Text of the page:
Once the scope of a new project is agreed, it’s time to develop detailed estimates and plan the project. Innate’s resource planning interface makes this a straightforward exercise.
As new work profiles are added, the system shows straight away the resource capacity to take them on with colour coded cells highlighting bottlenecks and periods of under use.
Appropriate work breakdown structures (WBS) can be created to reflect the complexities of each project and project templates provide logical starting points for new estimates.
Should new projects of high priority create unacceptable bottlenecks, You can easily re-balance the workload. See the Demand Management page for more details.
Project templates provide a suitable starting point when preparing for the new project. For repeating projects, where the plans will be similar to others previously completed, the template can include the required Work Breakdown Structure (WBS) for each resource assignment and be populated with time phased work estimates. A simple review of the resource estimates and their duration may be all that is required.
For projects that are more different to what’s gone before, the templates will be less populated and additional legs to the WBS may be required. At its simplest, the template may just be a list of tasks each with their generic resources (Roles, skills or disciplines) required to work on the project.
Template for a simple project
Estimate modules can also be used, so that detailed estimates for later phases can be added as the project progresses.
Work Breakdown Structures (WBS)
Depending on the complexity of the project, a WBS may be required to break more complex projects down into manageable packages of work.
The lowest levels of the WBS will always be a generic resource assignment. By generic we mean the resource attribute that is the primary resource request field, which is typically an individual’s team, role, skill or discipline.
You can insert new sub tasks into the WBS structure, as shown in the video below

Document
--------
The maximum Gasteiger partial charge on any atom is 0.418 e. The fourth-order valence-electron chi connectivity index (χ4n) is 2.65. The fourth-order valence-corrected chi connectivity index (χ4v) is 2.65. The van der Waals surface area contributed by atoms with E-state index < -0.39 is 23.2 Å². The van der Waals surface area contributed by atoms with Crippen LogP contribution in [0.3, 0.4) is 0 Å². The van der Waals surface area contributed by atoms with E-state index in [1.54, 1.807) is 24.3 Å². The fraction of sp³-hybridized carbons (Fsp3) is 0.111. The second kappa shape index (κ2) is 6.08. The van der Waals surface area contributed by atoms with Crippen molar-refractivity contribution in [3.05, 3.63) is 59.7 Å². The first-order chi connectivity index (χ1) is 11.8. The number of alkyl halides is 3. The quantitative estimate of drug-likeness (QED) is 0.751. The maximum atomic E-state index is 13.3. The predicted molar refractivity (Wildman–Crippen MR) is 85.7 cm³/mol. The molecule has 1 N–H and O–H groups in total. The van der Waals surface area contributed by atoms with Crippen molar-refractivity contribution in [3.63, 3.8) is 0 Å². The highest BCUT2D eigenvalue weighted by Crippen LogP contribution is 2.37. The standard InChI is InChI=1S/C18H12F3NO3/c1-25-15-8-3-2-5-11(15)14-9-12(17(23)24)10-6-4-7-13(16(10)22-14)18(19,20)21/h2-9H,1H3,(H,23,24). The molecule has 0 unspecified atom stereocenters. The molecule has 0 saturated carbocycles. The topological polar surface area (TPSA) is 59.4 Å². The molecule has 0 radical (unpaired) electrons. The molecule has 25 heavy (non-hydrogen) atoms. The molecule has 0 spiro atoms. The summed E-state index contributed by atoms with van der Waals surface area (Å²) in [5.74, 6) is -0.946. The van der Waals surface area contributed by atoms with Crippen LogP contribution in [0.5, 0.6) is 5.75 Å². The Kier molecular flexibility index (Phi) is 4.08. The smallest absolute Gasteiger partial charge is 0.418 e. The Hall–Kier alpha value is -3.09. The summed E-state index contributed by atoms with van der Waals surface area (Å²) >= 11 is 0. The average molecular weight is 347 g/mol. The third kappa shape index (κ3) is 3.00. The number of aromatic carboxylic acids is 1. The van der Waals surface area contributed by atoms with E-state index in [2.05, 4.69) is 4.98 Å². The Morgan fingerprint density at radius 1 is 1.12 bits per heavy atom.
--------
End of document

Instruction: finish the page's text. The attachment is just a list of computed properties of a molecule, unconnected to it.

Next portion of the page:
Individual legs of the WBS can be summarised and drilled down through, to show the estimated workload for each level of the WBS.
Timephased estimates can be entered in a number of ways. You can simply select the timescale granularity and units of work before typing in the numbers. Copy & paste and drag & drop speed up the process.
As each estimate is developed, a split table view shows the impact on the spare capacity of each generic resource type. You can filter this so that only the workload from committed projects is seen, or include other proposed projects.
Whenever additional work is added to the upper half of the screen, the Lower half highlights any overloads in red.
Alternatively, you can enter the total amount of work for an assignment and select a distribution profile to spread the work between start and finish dates. This is a quick way of providing front or back end loaded profiles, for example. A number of standard profiles are provided, which can be edited or added too.
Effective project planning focuses on the key deliverables, so that tasks show clearly how the work will be organized to achieve the delivery dates. Milestones are used to identify these key delivery dates so that, as the project gets underway, forecast dates can be compared with committed dates.
Milestone report that also shows target start and finish dates for each Task.
If you are struggling with spreadsheets for resource planning and estimating, then check out Innate’s resource management capabilities.